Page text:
Victory, Status Quo

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Turkish voters gave incumbent leader Recep Tayyip Erdogan another five-year term Sunday, a victory that came despite a sinking economy and a united opposition, the Washington Post reported.

Erdogan won 52 percent of the vote, the election board’s chairman said, giving the president a four-point victory over his opponent, Kemal Kilicdaroglu.

Sunday’s election comes two weeks after both Erdogan and his main opponent Kilicdaroglu failed to secure at least 50 percent of the vote in the first round: The incumbent won 49.5 percent of the vote, while Kilicdaroglu secured 44.9 percent, USA Today reported.

That vote was initially seen as a referendum on Erdogan’s leadership: He has come under fire for eroding the country’s democratic institutions and consolidating his power during his two decades in power.

But his Justice and Development Party (AKP) and its allies retained control of parliament, a victory that observers said would provide Erdogan momentum for the second round.

Erdogan remains popular among Turkey’s religious, conservative and nationalist voters, especially outside of Istanbul. During his tenure – which included stints as the country’s prime minister – he has survived a number of crises ranging from corruption allegations to an attempted military coup.

He is currently grappling with soaring inflation that passed the 80 percent mark last year and criticism stemming from the government’s handling of the earthquakes that killed more than 50,000 people in southern Turkey.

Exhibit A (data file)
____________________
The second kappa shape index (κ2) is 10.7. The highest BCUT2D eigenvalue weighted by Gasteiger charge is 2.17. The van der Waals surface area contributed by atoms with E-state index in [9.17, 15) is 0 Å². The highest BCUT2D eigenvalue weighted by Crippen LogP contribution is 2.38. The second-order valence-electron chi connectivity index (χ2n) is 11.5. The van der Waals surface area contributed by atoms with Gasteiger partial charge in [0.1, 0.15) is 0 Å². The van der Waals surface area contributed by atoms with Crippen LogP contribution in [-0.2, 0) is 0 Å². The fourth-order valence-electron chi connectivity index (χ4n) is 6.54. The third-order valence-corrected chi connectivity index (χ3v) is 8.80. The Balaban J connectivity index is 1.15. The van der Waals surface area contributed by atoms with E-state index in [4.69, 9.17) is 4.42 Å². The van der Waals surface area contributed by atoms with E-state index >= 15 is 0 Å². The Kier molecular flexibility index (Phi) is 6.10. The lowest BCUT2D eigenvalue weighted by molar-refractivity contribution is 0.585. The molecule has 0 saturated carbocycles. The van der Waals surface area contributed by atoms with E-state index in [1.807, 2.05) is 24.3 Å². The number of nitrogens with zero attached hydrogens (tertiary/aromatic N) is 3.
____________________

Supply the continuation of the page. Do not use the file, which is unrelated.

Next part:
Ankara’s relations with its Western allies have also been strained under Erdogan, even as the president has raised the country’s diplomatic profile in recent years: Turkey has been involved in brokering a grain deal between warring Russia and Ukraine, for example.

Kilicdaroglu, meanwhile, had said he would mend relations with Western allies, tackle the country’s economic woes and return Turkey to a more secular and democratic path.

But analysts suggested that the results of the first election showed larger-than-expected support for nationalism – a powerful force in Turkish politics which has been hardened by years of hostilities with Kurdish militants and the influx of millions of refugees from the Syrian civil war, Reuters noted.

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